HP has introduced two new notebooks at CeBIT America, as it prepares several new mobile products for the second half of the year.
The vendor wanted to lead the market for notebooks, which was one of the few segments showing “robust” growth, vice-president of worldwide marketing for HP’s notebook business unit, Kevin Frost said.
In addition to the CeBIT announcement, HP planned to launch new mobile products in August, and would make an announcement in September about mobile and wireless printing.
Worldwide, HP leads all vendors in notebook shipments with a 15.9 per cent of the market just ahead of rivals Dell (14.5 per cent) and Toshiba (14.3 per cent), according to data from IDC.
While notebooks have been a bright spot among PC sales to corporations, shipment growth to businesses is still flat overall, as compared with the strong notebook growth found in the consumer market, director of research for ARS, Matt Sargent, said.
HP’s new nc4000 notebook weighed only 1.58kg, and was targeted at business customers who travel often, Frost said. It came with Intel’s Pentium M processor, but used wireless technology from Atheros Communications.
Customers can opt for a trimode wireless chip that connects to three wireless Internet standards currently in use, 802.11b, 802.11a, and 802.11g. The notebook comes without a wireless chip in its base configuration, and customers can also select a 802.11b/802.11g chip from Atheros.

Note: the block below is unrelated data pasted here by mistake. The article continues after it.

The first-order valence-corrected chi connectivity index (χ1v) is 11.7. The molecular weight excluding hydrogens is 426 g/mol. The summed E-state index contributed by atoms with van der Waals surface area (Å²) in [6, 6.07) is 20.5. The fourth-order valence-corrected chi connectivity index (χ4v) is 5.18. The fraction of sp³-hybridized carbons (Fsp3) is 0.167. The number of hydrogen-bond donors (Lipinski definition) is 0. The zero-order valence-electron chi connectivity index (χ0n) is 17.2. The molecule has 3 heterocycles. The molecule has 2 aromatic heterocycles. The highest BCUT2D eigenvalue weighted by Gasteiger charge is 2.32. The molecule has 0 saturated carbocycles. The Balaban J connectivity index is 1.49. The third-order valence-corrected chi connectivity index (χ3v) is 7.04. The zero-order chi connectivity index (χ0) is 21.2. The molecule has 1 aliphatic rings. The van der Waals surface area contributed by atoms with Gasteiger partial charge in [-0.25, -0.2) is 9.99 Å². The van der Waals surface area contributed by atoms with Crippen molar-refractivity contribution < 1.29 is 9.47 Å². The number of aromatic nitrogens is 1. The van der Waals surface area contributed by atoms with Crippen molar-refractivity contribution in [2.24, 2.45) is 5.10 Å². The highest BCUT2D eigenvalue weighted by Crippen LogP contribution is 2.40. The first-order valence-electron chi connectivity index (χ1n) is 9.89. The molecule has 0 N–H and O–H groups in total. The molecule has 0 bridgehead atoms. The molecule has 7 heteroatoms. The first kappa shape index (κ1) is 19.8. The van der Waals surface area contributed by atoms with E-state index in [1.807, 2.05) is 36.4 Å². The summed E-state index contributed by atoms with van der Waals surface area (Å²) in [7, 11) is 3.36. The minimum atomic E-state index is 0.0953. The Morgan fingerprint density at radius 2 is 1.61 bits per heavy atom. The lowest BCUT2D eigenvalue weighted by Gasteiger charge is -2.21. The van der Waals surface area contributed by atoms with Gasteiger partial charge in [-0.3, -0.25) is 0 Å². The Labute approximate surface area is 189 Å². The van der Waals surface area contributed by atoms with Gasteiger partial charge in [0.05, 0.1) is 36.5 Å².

Making the wireless chip an option gave HP an advantage over rivals such as Dell among corporate customers, Sargent said. Dell’s Latitude D400 comes with wireless as a standard option.
A base configuration of the nc4000 with a 1.4GHz Pentium M processor, 256MB of DDR (double data rate) SDRAM (synchronous dynamic RAM), a 40GB hard drive, and a 12.1-inch display costs $US1699. Dell’s D400 is priced at $US1499 in a base configuration with less memory and a smaller hard drive.
The other new notebook, the nx7000, is designed more for the occasional traveller, or small to medium-size businesses, Frost said. It was based on
Intel’s Centrino package of chips, with the Pentium M processor, an Intel chipset, and the company’s Pro/Wireless 2100 chip for 802.11b networks. For now, HP is only offering this notebook with Intel’s 802.11b technology, but Intel is expected to release an 802.11g chip and a trimode version later this year, Frost said.
This notebook also comes with a 15.4-inch widescreen display.